North American Butterfly Association

Frosted Elfin

NABA awarded Frosted Elfin Grant
by State of Texas


The North American Butterfly Association (NABA) has been awarded a 2017–2018 Conservation License Plate grant from the Wildlife Diversity Program of Texas Parks and Wildlife (TPWD) to determine the current status of Frosted in Texas. The populations of this butterfly have been declining nationwide and there are very few recently-documented Texas locations for this butterfly. Because Conservation License Plate grants are one-year projects, the success of this NABA project depends partly on the knowledge and involvement of Texas citizens. We believe that you, and other people you may know, can play a significant role in helping make this TPWD-funded project a success. Approved volunteers will be reimbursed for reasonable travel expenses.

Our project will attempt to confirm the continued existence of Frosted Elfins at the few recently-documented Texas locations for that butterfly but the project’s primary goal is to search for additional populations of Frosted Elfin in and near areas where they were historically recorded. Just as Monarchs are closely associated with milkweeds, Frosted Elfins are associated with wild indigos, plants in the genus Baptisia. Our project will key in on areas where there are known good stands of the wild indigos in eastern Texas and have citizen scientists go to those specific wild indigo locations and search for the butterflies and/or caterpillars during the late February 2018 through early May 2018 timeframe.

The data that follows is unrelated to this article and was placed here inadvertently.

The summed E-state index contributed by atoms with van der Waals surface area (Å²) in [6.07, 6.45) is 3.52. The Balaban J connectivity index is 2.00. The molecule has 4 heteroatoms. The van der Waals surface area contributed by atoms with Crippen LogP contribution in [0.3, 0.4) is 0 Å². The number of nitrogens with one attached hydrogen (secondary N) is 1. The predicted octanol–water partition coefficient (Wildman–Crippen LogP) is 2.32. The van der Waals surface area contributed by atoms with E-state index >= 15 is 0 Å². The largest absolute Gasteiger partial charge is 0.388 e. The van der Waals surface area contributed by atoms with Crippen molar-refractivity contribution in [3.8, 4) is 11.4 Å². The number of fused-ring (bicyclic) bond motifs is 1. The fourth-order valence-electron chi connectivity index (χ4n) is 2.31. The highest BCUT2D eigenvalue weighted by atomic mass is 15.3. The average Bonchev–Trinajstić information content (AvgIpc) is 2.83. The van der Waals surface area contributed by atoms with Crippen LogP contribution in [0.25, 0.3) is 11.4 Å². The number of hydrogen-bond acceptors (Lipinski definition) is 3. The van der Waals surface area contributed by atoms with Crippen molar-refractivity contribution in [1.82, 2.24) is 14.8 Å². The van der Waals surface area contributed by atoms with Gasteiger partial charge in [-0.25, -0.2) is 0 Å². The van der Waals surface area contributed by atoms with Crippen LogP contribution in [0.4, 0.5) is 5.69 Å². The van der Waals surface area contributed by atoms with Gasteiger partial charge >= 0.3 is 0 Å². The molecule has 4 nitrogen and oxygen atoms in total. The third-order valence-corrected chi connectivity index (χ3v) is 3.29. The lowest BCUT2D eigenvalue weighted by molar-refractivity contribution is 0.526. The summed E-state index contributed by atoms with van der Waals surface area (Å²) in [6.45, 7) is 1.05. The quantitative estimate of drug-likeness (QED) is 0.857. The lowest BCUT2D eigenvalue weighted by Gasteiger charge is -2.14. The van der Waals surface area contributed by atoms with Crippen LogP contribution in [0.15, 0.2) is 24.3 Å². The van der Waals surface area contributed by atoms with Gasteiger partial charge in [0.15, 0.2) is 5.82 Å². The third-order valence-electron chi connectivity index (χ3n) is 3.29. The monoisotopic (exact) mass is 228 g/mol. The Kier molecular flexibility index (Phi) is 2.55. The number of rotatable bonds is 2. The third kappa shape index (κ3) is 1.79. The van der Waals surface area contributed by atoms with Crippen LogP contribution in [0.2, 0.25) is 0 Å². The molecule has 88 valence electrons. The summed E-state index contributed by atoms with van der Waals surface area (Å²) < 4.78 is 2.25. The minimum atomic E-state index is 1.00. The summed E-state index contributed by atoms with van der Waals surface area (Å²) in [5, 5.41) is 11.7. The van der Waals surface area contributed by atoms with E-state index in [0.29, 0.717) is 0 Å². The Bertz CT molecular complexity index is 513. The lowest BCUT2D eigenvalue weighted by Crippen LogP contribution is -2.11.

Frosted Elfins in Texas

In Texas, Frosted Elfins are small non-migratory butterflies that fly in the early spring. Female elfins lay their eggs on wild indigo plants, usually Blue Wild Indigo or Yellow Wild Indigo, and the caterpillars dine exclusively on their wild indigo plants until they turn into a chrysalis. The chrysalis will remain in that life stage until the early spring of the following year, when an adult butterfly will emerge again to complete the elfin’s life cycle. The butterflies can be found on unmowed roadsides but their natural habitat is open pine or oak woodlands where wild indigo is common. The east Texas Piney Woods is an example of this butterfly’s habitat. You can see pictures of the adult butterfly, caterpillars, and its host plants by clicking here.

There are reports of Frosted Elfins from 31 counties in Texas, all in the eastern part of the state. A map of these counties can be viewed by clicking here. Our one-year project will focus on finding additional populations of the elfin on the larger conservation lands of greater than 500 acres in those 31 counties. A list of those conservation lands for each of the 31 counties can be found here. However, if resources and time permits, the grant’s project study area can expand into surrounding counties, especially if compelling evidence is provided that warrants surveying for Frosted Elfins outside of the 31 counties. A map of a possible expanded Frosted Elfin study area can be viewed here.

How you can help!